Tiny Tim? He was almost Fred.
The idea for the most famous Christmas book of all time -- "A Christmas Carol" -- came to Charles Dickens in October, 1843. Dickens had been invited to speak at a meeting of the Manchester Athanaeum, an adult education institute for the working class. While in Manchester, he stayed with his beloved older sister, Fan, one of whose two young sons was handicapped, and served as the protype for Tiny Tim. In his remarks, Dickens emphasized his belief that the gap between the working and governing classes needed to be closed.
Dickens cared deeply about the poor, a feeling magnified by his first-hand experiences with industrialism and prisons on a recent American tour. These feelings, combined with Dickens's pressing need for extra income, led him to write the book that became "A Christmas Carol." He wrote the story in only six weeks. Ironically, the book at first lost the author money, for his income from the first 6,000 copies was but 230 pounds, while the costs he incurred suing the publisher of a pirated version amounted to 700 pounds.
Dickens was very particular about producing a high-quality, reasonably priced product for the Christmas book trade. The slender volume was bound in red cloth, with a gilt design on the front board and spine, and gilt on the page edges. Sixty percent of the book's cost was incurred in the binding and in the coloring of four of the eight plates by artist John Leech. Only 16% of the costs of the book involved the actual printing. The initial run sold out in five days. By the close of 1844, the book had sold almost 15,000 copies, at a profit to Dickens of only 726 pounds.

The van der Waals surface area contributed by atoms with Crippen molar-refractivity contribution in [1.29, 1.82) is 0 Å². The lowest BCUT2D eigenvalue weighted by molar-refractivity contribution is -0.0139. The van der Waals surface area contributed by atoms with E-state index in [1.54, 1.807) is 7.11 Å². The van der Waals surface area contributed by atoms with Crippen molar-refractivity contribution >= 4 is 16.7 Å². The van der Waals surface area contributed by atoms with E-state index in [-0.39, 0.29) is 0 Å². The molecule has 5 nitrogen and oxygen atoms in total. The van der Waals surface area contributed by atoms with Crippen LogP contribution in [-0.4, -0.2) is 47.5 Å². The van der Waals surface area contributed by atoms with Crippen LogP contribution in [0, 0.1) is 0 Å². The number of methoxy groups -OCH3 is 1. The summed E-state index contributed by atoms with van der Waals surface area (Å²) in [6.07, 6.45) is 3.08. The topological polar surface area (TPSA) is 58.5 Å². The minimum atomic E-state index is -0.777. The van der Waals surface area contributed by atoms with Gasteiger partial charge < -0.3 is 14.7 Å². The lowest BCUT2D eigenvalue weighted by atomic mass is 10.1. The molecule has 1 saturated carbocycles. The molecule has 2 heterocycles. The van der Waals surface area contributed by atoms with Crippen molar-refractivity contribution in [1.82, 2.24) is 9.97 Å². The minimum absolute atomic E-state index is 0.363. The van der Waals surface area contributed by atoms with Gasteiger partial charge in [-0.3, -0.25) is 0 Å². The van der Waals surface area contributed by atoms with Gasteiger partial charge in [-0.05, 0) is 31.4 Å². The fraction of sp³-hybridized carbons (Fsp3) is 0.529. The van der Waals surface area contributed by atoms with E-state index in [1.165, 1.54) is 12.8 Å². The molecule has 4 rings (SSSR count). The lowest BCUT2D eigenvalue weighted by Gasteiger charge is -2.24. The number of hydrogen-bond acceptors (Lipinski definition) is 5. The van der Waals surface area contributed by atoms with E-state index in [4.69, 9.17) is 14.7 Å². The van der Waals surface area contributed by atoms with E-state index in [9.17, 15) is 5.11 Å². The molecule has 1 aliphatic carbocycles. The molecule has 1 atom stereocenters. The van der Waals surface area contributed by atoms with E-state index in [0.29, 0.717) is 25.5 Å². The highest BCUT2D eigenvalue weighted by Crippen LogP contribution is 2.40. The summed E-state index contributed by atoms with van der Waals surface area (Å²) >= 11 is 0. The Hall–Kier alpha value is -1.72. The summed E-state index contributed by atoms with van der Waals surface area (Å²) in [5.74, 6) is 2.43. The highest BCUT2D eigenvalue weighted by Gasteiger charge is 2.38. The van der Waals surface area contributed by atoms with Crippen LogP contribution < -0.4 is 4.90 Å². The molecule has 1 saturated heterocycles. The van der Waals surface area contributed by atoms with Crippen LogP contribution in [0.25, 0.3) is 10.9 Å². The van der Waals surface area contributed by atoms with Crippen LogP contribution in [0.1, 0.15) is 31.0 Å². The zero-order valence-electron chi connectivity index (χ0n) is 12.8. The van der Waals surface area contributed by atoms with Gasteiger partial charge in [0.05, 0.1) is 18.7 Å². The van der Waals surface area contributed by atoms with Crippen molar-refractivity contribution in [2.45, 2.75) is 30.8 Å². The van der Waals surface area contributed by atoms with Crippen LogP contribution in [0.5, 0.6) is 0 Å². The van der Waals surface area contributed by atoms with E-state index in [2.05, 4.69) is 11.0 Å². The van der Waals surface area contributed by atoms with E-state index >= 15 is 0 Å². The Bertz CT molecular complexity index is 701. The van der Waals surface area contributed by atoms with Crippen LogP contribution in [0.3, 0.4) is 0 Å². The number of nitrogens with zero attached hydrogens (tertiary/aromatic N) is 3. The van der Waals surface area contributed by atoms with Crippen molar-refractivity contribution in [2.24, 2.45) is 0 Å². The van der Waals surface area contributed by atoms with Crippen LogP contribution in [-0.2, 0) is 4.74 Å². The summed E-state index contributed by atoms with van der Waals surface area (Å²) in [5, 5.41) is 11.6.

But Dickens was off to the races. Following "A Christmas Carol," Dickens produced several more seasonal novels, which appealed greatly to the Victorian taste for family sentiment, the importance of a moral life and charming children. They were vastly popular. "The Chimes: A Goblin Story of Some Bells That Rang an Old Year Out and a New Year In" (1844) sold 20,000 copies in three months. "The Cricket and the Hearth" (1845) was schmaltzy, sentimental and a huge commercial success, though derided by critics. The Times of London said, "We owe it to literature to protest against this last production of Mr. Dickens." His next Christmas book, "The Battle of Life: A Love Story" (1846) also drew the scorn of reviewers but sold a staggering 23,000 copies on the day of its release. The last of Dickens's Christmas novels, "The Haunted Man and the Ghost's Bargain" (1848) also did well to mixed reviews. Perhaps in light of his longer novels becoming even more serious and weighty in their political and social commentaries, Dickens didn't revisit the Christmas form again.
Dickens's manuscript for "A Christmas Carol" is now in the J.P. Morgan library. First editions, which are mind-numbing in their bibliographic complexity, go for $30,000 or so, depending on condition. (Sorry, we are currently out of those at Printed Page.) An inscribed copy sold in 2010 for $282,000.
By the way, Tiny Tim was initially named Fred after Dicken's younger brother. Thank goodness for rewrites.